Cayman volleyball feels it will be positively affected by Martin Reader’s recent retirement.
The Canadian superstar competed on Grand Cayman’s Public Beach several times over the years for North, Central America and Caribbean Volleyball Confederation events. For officials like Carl Brown of the Cayman Islands Volleyball Federation, the result is a permanent link between these shores and Olympic talent.
“We, in the federation, will miss him,” Brown said. “He enriched the experience. The last time he was here, he went on to qualify for the Olympics. That will not be forgotten, it’s part of his legacy.
“We would like to think part of his Olympic success is due to his Cayman experience.”
Reader, 28, was here last March for the NORCECA 2012 tour opener. Alongside partner and 2011 champion Joshua Binstock, Reader would earn the bronze medal for third place and take home US$750.
From there, he would compete in the NORCECA 2012 Continental Cup and qualify for the 2012 London Olympics with Binstock. Last summer, the duo reached the round of 16. Both men would then grace the Madawaska junior volleyball camp in Canada, which saw 12 Caymanian kids who were sent by the volleyball federation.
Cayman competed in the Continental Cup, but was eliminated in Central America. The women’s team of Cristin Alexander, Jennifer Bily, Taylor Burrowes and Stefania Gandolfi placed fifth in Mal Pais, Costa Rica while the men’s squad of Richard Campbell, Philippe Deslandes, Shervin Rankin and Olney Thompson were out of the top five in Montelimar, Nicaragua.
Most of those players stormed home soil for the Cayman leg of the Continental Cup back in December 2011. Those spikers made history as the national men’s and women’s beach volleyball teams advanced past the initial stage of Olympic qualification for the first time.
Reader states his retirement does not mean he will stop being involved in volleyball.
“It has been an honour to represent Canada on an international competitive level,” Reader said. “I have learned so many valuable lessons through my experience with Volleyball Canada and I am eager to share them with the community.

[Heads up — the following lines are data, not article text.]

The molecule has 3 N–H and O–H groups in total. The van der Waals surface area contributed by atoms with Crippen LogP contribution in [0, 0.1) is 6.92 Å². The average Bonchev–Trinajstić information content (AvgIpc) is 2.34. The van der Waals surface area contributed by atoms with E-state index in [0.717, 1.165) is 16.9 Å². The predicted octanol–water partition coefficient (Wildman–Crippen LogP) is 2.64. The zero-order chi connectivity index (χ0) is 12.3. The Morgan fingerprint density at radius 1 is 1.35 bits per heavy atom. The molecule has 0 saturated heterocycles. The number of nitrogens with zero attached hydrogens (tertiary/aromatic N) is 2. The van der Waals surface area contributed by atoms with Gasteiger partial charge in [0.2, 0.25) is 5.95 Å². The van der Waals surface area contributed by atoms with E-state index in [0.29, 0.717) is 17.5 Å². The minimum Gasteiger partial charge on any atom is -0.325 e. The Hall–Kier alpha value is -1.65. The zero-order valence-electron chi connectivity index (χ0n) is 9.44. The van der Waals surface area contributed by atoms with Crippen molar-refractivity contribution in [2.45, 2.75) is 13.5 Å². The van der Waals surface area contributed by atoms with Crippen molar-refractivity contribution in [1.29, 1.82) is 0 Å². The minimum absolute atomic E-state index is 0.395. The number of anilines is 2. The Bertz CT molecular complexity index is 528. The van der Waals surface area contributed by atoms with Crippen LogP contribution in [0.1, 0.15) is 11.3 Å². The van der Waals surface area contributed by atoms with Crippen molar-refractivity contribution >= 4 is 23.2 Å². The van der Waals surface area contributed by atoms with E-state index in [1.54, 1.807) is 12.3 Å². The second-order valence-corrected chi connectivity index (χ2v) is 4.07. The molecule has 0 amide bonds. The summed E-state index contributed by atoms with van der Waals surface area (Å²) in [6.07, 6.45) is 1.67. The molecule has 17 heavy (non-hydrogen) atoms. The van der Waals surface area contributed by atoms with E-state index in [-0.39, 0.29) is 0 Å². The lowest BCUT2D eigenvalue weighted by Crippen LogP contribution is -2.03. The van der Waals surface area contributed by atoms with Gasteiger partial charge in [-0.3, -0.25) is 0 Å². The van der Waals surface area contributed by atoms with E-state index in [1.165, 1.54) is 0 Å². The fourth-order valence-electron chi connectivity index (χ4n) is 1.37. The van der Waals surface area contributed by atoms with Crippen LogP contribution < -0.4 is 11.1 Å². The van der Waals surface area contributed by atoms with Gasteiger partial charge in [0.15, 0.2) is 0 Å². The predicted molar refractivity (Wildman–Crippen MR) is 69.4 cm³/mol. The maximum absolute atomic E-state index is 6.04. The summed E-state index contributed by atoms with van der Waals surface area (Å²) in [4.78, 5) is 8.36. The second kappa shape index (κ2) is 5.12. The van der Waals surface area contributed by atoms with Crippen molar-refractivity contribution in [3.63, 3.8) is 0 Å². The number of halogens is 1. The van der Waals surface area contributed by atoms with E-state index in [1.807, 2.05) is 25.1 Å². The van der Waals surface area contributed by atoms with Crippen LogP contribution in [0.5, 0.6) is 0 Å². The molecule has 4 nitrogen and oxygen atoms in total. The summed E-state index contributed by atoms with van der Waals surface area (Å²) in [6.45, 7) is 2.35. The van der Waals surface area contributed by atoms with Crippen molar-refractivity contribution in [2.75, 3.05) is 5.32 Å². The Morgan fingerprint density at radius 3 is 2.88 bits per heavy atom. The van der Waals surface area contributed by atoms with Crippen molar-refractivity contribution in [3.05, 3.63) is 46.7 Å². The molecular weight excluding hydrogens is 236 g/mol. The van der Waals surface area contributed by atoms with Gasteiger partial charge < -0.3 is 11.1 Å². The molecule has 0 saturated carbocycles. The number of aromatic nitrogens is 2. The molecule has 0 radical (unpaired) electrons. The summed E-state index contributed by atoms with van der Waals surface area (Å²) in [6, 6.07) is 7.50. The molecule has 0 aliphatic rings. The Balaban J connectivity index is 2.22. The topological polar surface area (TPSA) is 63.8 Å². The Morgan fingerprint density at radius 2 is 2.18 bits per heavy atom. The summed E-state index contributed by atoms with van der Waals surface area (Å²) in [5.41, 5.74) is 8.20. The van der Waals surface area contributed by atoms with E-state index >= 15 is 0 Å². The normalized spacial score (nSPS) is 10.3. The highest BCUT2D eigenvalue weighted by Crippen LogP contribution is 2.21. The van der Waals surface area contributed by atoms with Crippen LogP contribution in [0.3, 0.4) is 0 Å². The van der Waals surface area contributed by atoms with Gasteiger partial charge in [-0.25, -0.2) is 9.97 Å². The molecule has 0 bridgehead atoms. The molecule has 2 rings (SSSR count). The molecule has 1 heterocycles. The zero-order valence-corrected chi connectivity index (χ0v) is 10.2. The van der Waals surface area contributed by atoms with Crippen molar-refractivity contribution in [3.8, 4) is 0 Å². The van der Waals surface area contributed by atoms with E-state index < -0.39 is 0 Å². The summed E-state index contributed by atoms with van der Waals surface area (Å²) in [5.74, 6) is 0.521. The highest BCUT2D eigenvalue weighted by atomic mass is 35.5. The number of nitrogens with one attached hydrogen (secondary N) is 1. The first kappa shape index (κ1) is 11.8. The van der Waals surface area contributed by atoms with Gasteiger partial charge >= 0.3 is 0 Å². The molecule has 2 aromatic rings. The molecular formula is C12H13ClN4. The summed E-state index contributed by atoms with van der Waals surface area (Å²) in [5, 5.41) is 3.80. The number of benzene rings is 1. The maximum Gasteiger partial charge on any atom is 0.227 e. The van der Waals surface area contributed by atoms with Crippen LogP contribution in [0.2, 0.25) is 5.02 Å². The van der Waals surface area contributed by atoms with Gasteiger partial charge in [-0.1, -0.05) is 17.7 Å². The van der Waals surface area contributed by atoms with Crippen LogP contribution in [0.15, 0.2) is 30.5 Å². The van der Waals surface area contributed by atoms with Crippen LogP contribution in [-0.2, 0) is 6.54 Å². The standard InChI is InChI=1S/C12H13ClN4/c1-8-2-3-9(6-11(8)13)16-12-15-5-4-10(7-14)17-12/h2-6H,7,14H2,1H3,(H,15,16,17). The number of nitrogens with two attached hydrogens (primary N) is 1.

“Supporting beach and building awareness for the sport will continue to be a focus for me and I can’t wait to cheer from the sidelines as our talented young athletes push for gold in the Toronto 2015 Pan Am Games and 2016 Olympic Games in Rio.”
Reader has been part of Volleyball Canada’s national beach programme since 2006. A national team member for seven years, he was inspired by 1996 Olympic bronze medallists Mark Heese and John Child, his countrymen, to achieve the dream of representing Canada at the Olympic Games.
During his career, Reader played on the Fédération Internationale de Volleyball Beach Volleyball World Circuit and the FIVB World Tour with a variety of partners. Volleyball Canada President Hugh Wong states Reader’s influence will be long lasting.
“I am sure that the entire volleyball community in Canada wishes Martin well in his future pursuits,” Wong said. “On behalf of the board of directors, I would like to thank Martin for the dedicated service he has provided to the national beach volleyball team.
“We hope that he will continue to take an active role in Canadian volleyball.”
Cayman is gearing up for the 2013 NORCECA tour opener on 22-24 March. It will be the fifth consecutive year the tournament has kicked off here. There is expected to be US$16,000 in prize money on offer. Since joining the tour in 2009, Cayman has steadily attracted more teams, going from 17 sides the first year to 24 clubs in 2010, 40 teams in 2011 and finally 42 squads in 2012.
Brown states Reader is being invited to bring down other famous players.
“The reason for early retirements in this sport is due to the toil on the body. It’s not an easy sport. Martin has been here around three times. Once our saltwater hits you, it gets in your veins so he’s come to enjoy being in Cayman.
“I’m sure we can entice him to bring others down to experience Cayman, especially on the beach.”